Appeal from a May 3, 1985 Order of the Superior Court, No. 520 Pgh 1984, Vacating the Judgment of Sentence of the Court of Common Pleas of Erie County, entered on April 2, 1984 at Criminal Division, No. 1323 of 1983 Pa. Super. 496 A.2d 854 (1985)
Michael J. Veshecco, Dist. Atty., Ernest J. DiSantis, Jr., Asst. Dist. Atty., Erie, for appellant.
Robert E. McBride, (Court-appointed), Erie, for appellee.
Nix, C.j., and Larsen, Flaherty, McDermott, Hutchinson, Zappala and Papadakos, JJ. Hutchinson, J., concurred in the result. Papadakos, J., filed a dissenting opinion.
On November 21, 1983, Charles Alden Rounds, Sr. (hereafter, appellee) was convicted, by a jury, of involuntary deviant sexual intercourse. The victim was appellee's retarded son, who was 15 years old at the time of the incidents, but had a mental age of 9-10 years. On at least
three separate occasions, ostensibly while checking for lice, appellee subjected his son to acts of anal and oral intercourse.
After his conviction, appellee's motion for arrest of judgment or for new trial was denied. On April 2, 1984, appellee was sentenced to 28-56 months of imprisonment and fined $100. Appellee appealed to Superior Court and on May 3, 1985, by a memorandum opinion, 345 Pa. Super. 621, 496 A.2d 854 appellee's judgment of sentence was vacated and appellee was awarded a new trial on the grounds of the trial court's failure to give the jury cautionary instructions about the testimony of two of the appellant's, Commonwealth of Pennsylvania's, (hereafter, Commonwealth) witnesses. The testimony in question was that of Jeffrey Adams (a friend of the victim) and Pamela Millspaw (a teacher of the victim). The witnesses testified that the victim confided in them concerning his father's sexual advances toward him. The Superior Court found that the testimony was admissible to corroborate the victim's testimony. We agree. See, Commonwealth v. Cruz, 489 Pa. 559, 414 A.2d 1032 (1980). However, the Superior Court also found that it was "mandatory" that the trial court give a cautionary instruction to the jury that the testimony was admissible only to corroborate the victim's testimony and not for its substantive value.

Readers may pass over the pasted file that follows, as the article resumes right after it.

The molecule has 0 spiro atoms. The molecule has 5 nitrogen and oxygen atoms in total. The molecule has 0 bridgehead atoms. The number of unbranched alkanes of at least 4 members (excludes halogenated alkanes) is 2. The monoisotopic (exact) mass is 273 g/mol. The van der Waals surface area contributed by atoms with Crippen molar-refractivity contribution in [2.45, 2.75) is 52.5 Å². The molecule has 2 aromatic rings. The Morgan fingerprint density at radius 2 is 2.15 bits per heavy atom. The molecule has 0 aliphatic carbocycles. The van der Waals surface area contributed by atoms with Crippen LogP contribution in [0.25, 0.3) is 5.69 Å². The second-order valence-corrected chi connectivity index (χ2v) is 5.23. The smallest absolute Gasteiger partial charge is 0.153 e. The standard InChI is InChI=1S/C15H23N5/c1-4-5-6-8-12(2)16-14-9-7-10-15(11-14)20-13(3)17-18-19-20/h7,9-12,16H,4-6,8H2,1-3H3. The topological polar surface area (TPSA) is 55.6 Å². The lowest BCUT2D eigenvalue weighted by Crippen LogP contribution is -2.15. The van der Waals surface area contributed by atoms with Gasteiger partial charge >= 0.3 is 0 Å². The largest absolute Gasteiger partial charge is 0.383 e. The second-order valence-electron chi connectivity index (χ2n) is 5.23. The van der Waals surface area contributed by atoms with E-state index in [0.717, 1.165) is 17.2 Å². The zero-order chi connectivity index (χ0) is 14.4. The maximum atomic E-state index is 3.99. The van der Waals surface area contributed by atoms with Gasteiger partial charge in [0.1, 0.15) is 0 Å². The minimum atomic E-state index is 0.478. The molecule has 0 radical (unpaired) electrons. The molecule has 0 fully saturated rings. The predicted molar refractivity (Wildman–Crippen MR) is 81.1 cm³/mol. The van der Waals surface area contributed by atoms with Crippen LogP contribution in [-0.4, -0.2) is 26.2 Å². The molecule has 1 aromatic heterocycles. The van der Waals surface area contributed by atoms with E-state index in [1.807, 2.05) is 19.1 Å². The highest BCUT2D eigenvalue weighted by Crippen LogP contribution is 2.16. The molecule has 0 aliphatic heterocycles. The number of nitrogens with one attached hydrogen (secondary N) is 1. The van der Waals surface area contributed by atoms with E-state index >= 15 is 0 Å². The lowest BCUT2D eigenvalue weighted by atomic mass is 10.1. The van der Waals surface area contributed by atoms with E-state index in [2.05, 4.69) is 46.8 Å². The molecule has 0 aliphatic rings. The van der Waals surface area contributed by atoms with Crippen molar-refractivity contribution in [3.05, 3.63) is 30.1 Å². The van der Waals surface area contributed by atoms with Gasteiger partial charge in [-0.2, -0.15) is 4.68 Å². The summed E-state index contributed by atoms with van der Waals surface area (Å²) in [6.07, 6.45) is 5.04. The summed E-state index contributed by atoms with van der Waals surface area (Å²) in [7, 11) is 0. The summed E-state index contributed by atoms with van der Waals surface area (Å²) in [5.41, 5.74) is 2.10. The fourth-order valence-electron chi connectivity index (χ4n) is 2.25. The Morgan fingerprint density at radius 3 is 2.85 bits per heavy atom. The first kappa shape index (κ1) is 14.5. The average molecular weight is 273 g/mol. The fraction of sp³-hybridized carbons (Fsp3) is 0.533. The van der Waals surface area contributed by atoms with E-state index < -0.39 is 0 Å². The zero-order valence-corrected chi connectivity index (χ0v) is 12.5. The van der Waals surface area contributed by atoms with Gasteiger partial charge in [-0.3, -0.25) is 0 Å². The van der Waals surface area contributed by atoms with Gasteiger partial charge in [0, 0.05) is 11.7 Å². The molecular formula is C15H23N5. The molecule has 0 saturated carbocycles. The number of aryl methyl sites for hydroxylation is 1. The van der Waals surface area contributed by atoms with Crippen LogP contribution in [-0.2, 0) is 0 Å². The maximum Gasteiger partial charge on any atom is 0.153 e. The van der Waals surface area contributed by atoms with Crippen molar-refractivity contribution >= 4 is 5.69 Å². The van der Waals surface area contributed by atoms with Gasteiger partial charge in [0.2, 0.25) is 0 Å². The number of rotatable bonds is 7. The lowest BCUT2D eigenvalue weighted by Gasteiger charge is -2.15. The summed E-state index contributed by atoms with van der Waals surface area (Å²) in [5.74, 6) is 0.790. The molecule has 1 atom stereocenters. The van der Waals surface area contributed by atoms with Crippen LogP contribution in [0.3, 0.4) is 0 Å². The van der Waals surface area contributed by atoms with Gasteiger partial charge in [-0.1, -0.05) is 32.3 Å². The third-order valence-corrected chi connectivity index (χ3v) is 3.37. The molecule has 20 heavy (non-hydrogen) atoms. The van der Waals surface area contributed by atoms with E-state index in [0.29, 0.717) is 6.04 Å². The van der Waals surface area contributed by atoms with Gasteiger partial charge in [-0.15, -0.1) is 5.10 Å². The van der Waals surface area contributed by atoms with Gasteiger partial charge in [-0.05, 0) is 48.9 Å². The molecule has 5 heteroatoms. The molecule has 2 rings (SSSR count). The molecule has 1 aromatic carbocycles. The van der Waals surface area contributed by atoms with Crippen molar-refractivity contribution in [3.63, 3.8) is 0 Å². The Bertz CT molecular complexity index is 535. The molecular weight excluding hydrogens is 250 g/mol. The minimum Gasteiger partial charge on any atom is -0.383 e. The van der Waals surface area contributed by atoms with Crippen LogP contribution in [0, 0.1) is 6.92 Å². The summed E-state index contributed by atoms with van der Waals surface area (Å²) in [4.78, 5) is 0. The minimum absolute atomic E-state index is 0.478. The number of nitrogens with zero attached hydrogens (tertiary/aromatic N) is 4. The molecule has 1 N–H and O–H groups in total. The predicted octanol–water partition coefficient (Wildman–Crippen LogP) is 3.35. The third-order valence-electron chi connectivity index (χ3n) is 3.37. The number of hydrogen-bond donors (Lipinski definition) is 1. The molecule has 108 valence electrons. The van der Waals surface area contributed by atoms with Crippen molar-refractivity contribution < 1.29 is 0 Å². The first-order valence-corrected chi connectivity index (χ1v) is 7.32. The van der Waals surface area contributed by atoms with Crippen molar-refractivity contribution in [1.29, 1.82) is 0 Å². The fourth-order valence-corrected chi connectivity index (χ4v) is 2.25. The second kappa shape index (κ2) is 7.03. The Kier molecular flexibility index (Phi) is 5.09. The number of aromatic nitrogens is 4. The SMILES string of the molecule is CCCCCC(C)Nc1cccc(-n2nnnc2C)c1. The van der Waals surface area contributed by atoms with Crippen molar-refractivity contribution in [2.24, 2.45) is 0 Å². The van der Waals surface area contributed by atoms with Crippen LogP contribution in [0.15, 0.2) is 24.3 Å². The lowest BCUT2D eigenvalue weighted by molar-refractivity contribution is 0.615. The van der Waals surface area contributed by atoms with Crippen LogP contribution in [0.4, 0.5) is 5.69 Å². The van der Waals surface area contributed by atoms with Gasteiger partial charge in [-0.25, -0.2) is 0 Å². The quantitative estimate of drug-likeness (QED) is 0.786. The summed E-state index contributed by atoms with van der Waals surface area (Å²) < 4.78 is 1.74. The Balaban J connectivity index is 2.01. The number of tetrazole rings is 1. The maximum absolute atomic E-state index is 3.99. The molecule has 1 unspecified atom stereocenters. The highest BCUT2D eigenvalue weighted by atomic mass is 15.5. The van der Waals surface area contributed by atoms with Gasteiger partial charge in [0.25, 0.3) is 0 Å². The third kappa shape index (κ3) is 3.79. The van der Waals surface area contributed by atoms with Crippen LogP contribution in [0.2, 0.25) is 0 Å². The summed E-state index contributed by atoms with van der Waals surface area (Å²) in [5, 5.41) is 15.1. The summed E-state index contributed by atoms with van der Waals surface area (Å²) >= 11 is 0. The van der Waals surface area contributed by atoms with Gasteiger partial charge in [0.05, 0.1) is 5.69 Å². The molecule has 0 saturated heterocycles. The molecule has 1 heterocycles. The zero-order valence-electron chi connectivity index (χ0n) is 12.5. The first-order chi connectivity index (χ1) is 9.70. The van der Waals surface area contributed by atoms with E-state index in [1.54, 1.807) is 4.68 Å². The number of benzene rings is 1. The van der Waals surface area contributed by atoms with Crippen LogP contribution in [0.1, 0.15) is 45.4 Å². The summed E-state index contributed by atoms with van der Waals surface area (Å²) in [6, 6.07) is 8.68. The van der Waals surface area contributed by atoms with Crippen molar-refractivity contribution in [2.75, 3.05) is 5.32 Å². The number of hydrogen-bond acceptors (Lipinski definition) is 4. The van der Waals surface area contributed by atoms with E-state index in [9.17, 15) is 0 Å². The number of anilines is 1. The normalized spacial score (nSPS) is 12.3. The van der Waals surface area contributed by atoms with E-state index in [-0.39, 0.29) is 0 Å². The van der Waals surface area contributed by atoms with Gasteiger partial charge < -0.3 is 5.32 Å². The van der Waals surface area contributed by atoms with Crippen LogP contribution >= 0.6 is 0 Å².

At trial, the victim was the first to testify to the events. On cross-examination, appellee's attorney attempted to establish that the victim had been "influenced" or "given advice" about the substance of his testimony. Appellee's attorney also attempted to establish that the victim harbored ill will toward appellee by questioning whether the victim was "happy" living with him. The purpose of this line of questioning was to establish that the victim was lying.
The Commonwealth, in response, called the aforementioned two witnesses to testify to corroborate the victim's present testimony by testifying to his prior consistent statements to them. Appellee's hearsay objections to both ...